Anatomy of an Innovative Team

“If we only had a rockstar product manager, then we could…”
“A genius UX designer will turn this all around...”

Transforming a product, changing the way an organization works and still making sure everything gets done in the current sprint at the same time is not sustainable or effective.

A team can ship, and a team can validate new product ideas and generate wins for the organization. A team can attract attention and build momentum, infecting an organization with new ways of thinking and working. A team is more sustainable than a rockstar and it can support itself when an individual can’t.

If you want to build a team to transform your product and way of thinking it needs a few things like empathy, inquisitiveness, discipline, humility, resilience and hustle. You can’t find all of these things in a single person, but you can find enough of each in a collection of people who can work together.


I had the privilege of doing a pro-bono strategy workshop for St. Jude and was able to tour the hospital. When a patient arrives at St. Jude they are transported in a red wagon instead of a wheelchair, at registration the desks are low enough patients can see and interact with the staff.

You can say this is a story in getting the details right, but I think it’s a story about how empathy helps us understand what matters. Empathy helps St. Jude see the hospital experience through the eyes of patients, parents and siblings. Because of this they can create meaningful and impactful experiences.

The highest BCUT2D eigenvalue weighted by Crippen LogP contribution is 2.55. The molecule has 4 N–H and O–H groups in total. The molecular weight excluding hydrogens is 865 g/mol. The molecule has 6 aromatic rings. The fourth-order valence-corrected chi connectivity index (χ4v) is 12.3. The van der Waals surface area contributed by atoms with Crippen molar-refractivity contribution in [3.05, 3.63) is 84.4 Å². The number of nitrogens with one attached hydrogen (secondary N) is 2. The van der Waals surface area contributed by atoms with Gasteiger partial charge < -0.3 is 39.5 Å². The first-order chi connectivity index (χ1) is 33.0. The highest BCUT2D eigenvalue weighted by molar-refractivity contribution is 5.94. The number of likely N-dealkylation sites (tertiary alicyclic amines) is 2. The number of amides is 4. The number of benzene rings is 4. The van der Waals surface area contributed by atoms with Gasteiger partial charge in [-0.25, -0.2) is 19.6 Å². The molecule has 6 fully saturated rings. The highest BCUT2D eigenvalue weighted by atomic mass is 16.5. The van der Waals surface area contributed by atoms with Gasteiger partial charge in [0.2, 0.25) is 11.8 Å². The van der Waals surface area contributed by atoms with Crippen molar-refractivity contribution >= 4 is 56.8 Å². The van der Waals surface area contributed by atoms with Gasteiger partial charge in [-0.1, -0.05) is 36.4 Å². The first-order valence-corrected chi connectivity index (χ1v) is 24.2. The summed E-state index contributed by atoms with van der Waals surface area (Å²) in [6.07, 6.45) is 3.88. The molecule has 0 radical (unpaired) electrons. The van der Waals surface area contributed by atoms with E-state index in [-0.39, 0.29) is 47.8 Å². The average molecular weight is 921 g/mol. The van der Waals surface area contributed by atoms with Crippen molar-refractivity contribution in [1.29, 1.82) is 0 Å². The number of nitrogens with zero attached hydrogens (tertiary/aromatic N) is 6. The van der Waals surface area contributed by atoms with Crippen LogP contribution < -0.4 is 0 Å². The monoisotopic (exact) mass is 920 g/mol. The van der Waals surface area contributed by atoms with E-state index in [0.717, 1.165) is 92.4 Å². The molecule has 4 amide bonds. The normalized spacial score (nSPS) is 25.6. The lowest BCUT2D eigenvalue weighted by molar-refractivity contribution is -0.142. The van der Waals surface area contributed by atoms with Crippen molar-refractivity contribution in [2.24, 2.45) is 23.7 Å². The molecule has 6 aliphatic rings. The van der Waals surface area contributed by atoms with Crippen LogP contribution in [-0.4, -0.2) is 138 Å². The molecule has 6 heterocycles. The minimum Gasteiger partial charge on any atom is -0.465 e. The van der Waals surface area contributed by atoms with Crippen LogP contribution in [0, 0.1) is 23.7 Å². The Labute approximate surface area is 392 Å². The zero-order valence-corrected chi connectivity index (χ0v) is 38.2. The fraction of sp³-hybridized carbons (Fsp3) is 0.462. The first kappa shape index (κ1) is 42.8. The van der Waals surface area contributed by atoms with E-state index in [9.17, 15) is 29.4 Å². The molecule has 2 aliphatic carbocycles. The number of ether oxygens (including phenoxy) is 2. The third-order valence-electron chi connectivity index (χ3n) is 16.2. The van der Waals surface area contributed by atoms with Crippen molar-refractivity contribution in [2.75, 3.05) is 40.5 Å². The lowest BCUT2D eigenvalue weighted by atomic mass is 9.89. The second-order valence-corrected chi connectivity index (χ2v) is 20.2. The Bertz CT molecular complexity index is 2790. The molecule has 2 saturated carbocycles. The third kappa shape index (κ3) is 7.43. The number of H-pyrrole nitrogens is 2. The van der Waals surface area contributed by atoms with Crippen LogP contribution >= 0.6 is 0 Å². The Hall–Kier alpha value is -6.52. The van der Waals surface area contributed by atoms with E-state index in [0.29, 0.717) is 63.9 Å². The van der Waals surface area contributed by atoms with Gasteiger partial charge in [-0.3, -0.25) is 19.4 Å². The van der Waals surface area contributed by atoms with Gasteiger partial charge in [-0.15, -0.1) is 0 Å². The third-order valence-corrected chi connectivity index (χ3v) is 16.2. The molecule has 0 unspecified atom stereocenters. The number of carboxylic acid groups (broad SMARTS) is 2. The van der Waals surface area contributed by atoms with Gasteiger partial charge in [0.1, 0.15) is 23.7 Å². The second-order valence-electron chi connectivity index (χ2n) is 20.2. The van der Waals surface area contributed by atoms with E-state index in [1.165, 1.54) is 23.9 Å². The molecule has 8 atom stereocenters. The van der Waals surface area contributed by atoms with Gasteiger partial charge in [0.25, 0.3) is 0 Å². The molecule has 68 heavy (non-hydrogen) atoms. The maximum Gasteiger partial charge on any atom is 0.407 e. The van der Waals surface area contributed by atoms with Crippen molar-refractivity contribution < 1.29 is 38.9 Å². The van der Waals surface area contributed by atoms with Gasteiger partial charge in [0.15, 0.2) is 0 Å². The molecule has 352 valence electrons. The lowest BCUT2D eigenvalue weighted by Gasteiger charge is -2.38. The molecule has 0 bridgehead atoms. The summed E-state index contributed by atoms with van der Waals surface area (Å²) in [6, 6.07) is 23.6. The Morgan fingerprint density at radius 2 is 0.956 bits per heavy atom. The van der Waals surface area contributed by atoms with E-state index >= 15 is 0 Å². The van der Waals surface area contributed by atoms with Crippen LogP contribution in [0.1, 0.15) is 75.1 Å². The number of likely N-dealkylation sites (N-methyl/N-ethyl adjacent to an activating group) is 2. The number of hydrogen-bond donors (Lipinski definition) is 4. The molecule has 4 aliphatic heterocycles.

Problems have an emotional and experiential component that must be understood to get the right solution for the customer and business.

You’ll see this in people who actively seek an understanding of the customer, business, and stakeholders by: 

  • Watching facial expressions
  • Putting themselves in the shoes of others
  • Advocating for the little details that make an experience better
  • Making decisions based not on their own preferences but on how they think that decision will affect someone else


In our office there is always a lot of discussion in person and over email about new technologies and trends. It’s this passion and interest in different verticals, behaviors, trends and technologies that that fuels innovation.

A lot of innovation comes from taking a concept from one space and moving it to another space. The Wright brothers experience in building bicycles led them to take a different approach than their competitors and contributed to them creating the world’s first successful airplane.

Sometimes I encounter folks looking for partners that only want to work with experts in their industry. The good news is that you will get a partner that knows your industry but you might get the same thinking and ideas as everyone else. Instead, look for people who bring a diversity of experience and a passion for continuous learning.

When you're building your team look for:

  • Diversity of experience
  • People who are always reading and sharing new ideas from different areas